# ML23: Handling Missing Values

## Approaches besides imputing mean, median or mode

Common ways of dealing with missing values include dropping as well as imputing mean, median or mode. Also, there are advanced approaches like Random Forest & BayesianRidge. Then, how to ensure the best practice of processing missing values avoiding underfitting & overfitting?

# (1) Prerequisites

## 1–1 Terms 

1. NA = A missing value. Stands for not available or not applicable.

The way that missing data is represented in pandas objects is somewhat imperfect, but it is functional for a lot of users. For numeric data, pandas uses the floating-point value NaN (Not a Number) to represent missing data. We call this a sentinel value that can be easily detected:

In pandas, we’ve adopted a convention used in the R programming language by referring to missing data as NA, which stands for not available. In statistics applications, NA data may either be data that does not exist or that exists but was not observed (through problems with data collection, for example). When cleaning up data for analysis, it is often important to do analysis on the missing data itself to identify data collection problems or potential biases in the data caused by missing data.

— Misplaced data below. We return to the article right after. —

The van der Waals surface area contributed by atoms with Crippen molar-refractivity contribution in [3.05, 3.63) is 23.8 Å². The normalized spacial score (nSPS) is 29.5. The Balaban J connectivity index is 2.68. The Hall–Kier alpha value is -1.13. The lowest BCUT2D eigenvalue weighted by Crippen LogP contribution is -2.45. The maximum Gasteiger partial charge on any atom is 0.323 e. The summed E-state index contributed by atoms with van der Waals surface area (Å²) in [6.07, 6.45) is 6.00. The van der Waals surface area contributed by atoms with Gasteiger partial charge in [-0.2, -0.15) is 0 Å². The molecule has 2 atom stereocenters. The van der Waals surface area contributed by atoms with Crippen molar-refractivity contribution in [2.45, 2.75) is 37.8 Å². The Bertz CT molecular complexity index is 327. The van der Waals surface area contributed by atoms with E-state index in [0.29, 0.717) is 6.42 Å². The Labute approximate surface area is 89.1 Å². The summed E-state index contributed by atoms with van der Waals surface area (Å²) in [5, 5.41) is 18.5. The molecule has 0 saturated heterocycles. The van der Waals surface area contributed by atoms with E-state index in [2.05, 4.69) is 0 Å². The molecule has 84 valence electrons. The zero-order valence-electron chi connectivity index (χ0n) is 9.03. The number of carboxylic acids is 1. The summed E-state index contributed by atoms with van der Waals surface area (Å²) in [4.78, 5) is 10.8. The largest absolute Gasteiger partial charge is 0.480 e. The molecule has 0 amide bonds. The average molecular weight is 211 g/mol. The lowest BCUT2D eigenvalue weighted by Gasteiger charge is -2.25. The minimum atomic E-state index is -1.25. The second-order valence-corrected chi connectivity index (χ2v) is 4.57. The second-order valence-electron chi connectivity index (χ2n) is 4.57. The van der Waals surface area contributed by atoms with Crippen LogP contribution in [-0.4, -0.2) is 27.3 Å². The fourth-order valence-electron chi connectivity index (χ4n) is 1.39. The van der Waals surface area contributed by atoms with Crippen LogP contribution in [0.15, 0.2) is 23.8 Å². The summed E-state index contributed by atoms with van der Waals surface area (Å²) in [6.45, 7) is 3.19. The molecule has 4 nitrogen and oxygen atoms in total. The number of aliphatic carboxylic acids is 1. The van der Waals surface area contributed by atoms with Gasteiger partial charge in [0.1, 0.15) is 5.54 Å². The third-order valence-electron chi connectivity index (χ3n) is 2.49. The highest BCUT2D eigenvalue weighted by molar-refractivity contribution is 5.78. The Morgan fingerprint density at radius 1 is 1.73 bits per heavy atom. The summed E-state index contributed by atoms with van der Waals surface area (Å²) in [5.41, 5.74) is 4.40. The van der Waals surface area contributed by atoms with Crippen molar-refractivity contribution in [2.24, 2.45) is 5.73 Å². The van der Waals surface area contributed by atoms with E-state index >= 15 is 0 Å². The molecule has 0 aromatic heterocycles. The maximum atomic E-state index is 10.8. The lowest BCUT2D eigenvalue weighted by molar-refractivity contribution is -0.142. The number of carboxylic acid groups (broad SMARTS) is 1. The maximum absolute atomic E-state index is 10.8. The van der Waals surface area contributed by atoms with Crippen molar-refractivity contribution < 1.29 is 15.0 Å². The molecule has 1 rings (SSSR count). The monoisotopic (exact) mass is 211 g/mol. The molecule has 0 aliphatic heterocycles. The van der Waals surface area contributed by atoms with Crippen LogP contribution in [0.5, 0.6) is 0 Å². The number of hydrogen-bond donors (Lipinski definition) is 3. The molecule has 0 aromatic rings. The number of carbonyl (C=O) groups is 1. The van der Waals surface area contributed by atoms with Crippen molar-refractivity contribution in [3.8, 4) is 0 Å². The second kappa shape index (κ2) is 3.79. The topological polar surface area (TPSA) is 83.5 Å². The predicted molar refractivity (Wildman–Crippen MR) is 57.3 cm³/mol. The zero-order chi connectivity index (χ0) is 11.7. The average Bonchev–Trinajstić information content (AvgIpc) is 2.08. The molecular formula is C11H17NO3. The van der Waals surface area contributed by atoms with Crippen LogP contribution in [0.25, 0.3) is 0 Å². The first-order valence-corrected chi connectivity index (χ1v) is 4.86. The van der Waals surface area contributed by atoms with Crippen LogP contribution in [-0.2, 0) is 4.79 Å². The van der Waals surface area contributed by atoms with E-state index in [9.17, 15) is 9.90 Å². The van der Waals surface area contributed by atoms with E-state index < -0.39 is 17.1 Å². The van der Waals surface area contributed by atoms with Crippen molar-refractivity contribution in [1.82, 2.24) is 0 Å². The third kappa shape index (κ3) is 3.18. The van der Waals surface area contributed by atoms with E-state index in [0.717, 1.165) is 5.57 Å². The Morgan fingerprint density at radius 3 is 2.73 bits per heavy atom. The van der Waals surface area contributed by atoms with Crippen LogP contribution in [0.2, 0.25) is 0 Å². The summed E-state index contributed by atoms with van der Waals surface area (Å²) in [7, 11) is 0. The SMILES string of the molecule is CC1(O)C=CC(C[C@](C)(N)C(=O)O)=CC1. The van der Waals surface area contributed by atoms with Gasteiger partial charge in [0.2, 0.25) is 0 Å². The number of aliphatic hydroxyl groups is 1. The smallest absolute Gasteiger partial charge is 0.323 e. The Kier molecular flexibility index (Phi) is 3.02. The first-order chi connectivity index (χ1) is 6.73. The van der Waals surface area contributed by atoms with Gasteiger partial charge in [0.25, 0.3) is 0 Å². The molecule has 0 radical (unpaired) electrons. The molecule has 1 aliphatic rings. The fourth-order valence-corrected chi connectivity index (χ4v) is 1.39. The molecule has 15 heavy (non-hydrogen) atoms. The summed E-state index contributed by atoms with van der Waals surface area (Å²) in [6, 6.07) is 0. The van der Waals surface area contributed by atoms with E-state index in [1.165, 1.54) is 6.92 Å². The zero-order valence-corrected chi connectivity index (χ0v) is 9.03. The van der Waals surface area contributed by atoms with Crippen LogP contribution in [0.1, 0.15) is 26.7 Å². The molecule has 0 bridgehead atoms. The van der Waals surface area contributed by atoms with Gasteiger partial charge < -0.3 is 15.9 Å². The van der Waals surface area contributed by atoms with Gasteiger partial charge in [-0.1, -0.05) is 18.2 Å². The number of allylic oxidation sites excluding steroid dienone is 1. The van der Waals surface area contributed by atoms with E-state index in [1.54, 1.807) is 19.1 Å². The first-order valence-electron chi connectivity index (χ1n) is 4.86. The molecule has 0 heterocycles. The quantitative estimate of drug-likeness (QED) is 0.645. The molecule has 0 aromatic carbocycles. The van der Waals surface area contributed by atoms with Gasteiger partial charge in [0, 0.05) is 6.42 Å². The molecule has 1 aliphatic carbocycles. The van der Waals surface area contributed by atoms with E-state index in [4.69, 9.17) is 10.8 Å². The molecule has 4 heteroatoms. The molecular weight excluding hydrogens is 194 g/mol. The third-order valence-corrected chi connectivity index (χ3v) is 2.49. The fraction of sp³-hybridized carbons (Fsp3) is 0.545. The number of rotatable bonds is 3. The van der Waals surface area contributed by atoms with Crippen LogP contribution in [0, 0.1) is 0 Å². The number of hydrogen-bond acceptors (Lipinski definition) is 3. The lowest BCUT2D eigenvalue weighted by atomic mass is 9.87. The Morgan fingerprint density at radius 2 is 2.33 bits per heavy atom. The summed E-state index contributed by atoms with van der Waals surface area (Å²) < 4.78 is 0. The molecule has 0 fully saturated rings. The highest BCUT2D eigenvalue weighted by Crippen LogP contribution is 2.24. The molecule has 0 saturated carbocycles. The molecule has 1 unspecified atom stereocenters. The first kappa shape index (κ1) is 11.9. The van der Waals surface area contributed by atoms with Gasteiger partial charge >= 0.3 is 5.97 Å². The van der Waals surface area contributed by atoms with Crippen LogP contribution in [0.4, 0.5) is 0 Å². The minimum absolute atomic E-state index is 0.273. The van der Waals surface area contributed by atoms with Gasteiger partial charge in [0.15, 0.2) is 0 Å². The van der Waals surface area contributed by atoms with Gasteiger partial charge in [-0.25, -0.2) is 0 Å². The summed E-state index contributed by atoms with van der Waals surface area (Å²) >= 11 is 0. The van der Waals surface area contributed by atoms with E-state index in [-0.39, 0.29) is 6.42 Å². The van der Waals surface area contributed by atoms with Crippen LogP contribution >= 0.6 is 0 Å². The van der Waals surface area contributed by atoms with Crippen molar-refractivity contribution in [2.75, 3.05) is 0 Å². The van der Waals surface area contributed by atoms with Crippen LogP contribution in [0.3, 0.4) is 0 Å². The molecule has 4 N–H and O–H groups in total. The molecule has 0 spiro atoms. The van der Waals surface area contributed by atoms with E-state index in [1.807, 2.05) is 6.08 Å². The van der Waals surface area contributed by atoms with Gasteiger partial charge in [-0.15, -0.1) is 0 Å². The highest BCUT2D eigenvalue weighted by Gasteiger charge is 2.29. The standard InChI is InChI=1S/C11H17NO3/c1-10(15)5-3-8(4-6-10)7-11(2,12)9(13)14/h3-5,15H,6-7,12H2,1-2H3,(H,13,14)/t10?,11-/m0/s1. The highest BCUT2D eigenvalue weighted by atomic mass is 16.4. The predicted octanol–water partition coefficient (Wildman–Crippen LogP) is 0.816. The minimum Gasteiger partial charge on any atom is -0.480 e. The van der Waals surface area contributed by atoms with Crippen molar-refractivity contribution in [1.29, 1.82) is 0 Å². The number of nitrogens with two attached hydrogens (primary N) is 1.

2. feature = ML-specific term, also called predictor, independent variable, explanatory variable, regressor, exogenous or input in Statistics and Economics.
3. target = ML-specific term, also called response, dependent variable, regressand, endogenous or output in Statistics and Economics.
4. data point = ML-specific term, also called observation or case in Statistics. A data point is a single row of a dataframe.
5. dataset/dataframe = Lots of data points comprise a dataset/dataframe.

## 1–2 Data Type 

In general, we classify the data into two categories: